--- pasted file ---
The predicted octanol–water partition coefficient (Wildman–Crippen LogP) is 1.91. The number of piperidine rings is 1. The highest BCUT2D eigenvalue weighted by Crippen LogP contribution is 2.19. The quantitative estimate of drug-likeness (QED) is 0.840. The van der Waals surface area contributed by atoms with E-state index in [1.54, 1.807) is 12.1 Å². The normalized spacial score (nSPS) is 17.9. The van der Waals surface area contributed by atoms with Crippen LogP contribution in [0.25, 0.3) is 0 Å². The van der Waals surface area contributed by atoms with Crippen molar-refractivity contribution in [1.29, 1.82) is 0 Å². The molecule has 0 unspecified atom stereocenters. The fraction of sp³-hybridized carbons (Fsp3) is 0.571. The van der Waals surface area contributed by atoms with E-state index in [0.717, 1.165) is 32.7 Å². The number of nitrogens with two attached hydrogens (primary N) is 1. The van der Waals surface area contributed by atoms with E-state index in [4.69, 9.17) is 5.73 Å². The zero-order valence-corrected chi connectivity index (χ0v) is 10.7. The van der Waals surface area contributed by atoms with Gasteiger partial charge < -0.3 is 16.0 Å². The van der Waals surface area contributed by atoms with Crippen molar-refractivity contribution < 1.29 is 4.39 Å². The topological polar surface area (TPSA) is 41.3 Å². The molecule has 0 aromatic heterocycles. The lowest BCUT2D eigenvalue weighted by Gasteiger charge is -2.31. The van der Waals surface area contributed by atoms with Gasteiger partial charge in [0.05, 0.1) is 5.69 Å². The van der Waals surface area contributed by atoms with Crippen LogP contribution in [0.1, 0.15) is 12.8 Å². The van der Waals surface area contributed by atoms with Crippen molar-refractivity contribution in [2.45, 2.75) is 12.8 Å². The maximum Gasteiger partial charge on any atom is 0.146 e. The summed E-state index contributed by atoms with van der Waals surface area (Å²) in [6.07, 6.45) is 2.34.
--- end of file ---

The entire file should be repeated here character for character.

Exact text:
The predicted octanol–water partition coefficient (Wildman–Crippen LogP) is 1.91. The number of piperidine rings is 1. The highest BCUT2D eigenvalue weighted by Crippen LogP contribution is 2.19. The quantitative estimate of drug-likeness (QED) is 0.840. The van der Waals surface area contributed by atoms with E-state index in [1.54, 1.807) is 12.1 Å². The normalized spacial score (nSPS) is 17.9. The van der Waals surface area contributed by atoms with Crippen LogP contribution in [0.25, 0.3) is 0 Å². The van der Waals surface area contributed by atoms with Crippen molar-refractivity contribution in [1.29, 1.82) is 0 Å². The molecule has 0 unspecified atom stereocenters. The fraction of sp³-hybridized carbons (Fsp3) is 0.571. The van der Waals surface area contributed by atoms with E-state index in [0.717, 1.165) is 32.7 Å². The number of nitrogens with two attached hydrogens (primary N) is 1. The van der Waals surface area contributed by atoms with E-state index in [4.69, 9.17) is 5.73 Å². The zero-order valence-corrected chi connectivity index (χ0v) is 10.7. The van der Waals surface area contributed by atoms with Gasteiger partial charge < -0.3 is 16.0 Å². The van der Waals surface area contributed by atoms with Crippen molar-refractivity contribution < 1.29 is 4.39 Å². The topological polar surface area (TPSA) is 41.3 Å². The molecule has 0 aromatic heterocycles. The lowest BCUT2D eigenvalue weighted by Gasteiger charge is -2.31. The van der Waals surface area contributed by atoms with Gasteiger partial charge in [0.05, 0.1) is 5.69 Å². The van der Waals surface area contributed by atoms with Crippen LogP contribution in [0.1, 0.15) is 12.8 Å². The van der Waals surface area contributed by atoms with Crippen molar-refractivity contribution in [2.45, 2.75) is 12.8 Å². The maximum Gasteiger partial charge on any atom is 0.146 e. The summed E-state index contributed by atoms with van der Waals surface area (Å²) in [6.07, 6.45) is 2.34.